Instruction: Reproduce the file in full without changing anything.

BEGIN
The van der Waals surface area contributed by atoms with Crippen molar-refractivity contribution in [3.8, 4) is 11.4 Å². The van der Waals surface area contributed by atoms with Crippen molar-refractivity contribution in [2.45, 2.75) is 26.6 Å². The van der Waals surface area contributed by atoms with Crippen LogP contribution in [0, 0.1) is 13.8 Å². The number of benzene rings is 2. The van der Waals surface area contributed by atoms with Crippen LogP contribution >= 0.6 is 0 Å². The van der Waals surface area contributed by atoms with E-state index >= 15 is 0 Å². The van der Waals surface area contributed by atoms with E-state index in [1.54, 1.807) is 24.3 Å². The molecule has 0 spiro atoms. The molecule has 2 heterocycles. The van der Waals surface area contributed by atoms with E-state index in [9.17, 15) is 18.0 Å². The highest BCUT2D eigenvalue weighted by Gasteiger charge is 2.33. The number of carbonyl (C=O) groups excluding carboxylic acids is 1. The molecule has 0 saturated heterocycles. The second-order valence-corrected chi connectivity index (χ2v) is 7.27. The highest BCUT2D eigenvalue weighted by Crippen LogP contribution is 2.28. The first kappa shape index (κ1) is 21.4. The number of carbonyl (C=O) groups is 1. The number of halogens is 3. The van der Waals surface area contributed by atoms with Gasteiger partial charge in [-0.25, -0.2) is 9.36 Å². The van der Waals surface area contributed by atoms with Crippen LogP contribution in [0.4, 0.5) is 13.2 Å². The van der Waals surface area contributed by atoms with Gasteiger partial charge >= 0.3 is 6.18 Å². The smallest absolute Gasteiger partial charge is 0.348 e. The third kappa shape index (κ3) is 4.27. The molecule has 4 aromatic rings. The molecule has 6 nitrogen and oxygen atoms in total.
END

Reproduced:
The van der Waals surface area contributed by atoms with Crippen molar-refractivity contribution in [3.8, 4) is 11.4 Å². The van der Waals surface area contributed by atoms with Crippen molar-refractivity contribution in [2.45, 2.75) is 26.6 Å². The van der Waals surface area contributed by atoms with Crippen LogP contribution in [0, 0.1) is 13.8 Å². The number of benzene rings is 2. The van der Waals surface area contributed by atoms with Crippen LogP contribution >= 0.6 is 0 Å². The van der Waals surface area contributed by atoms with E-state index >= 15 is 0 Å². The van der Waals surface area contributed by atoms with E-state index in [1.54, 1.807) is 24.3 Å². The molecule has 0 spiro atoms. The molecule has 2 heterocycles. The van der Waals surface area contributed by atoms with E-state index in [9.17, 15) is 18.0 Å². The highest BCUT2D eigenvalue weighted by Gasteiger charge is 2.33. The number of carbonyl (C=O) groups excluding carboxylic acids is 1. The molecule has 0 saturated heterocycles. The second-order valence-corrected chi connectivity index (χ2v) is 7.27. The highest BCUT2D eigenvalue weighted by Crippen LogP contribution is 2.28. The first kappa shape index (κ1) is 21.4. The number of carbonyl (C=O) groups is 1. The number of halogens is 3. The van der Waals surface area contributed by atoms with Gasteiger partial charge in [-0.25, -0.2) is 9.36 Å². The van der Waals surface area contributed by atoms with Crippen LogP contribution in [0.4, 0.5) is 13.2 Å². The van der Waals surface area contributed by atoms with Gasteiger partial charge >= 0.3 is 6.18 Å². The smallest absolute Gasteiger partial charge is 0.348 e. The third kappa shape index (κ3) is 4.27. The molecule has 4 aromatic rings. The molecule has 6 nitrogen and oxygen atoms in total.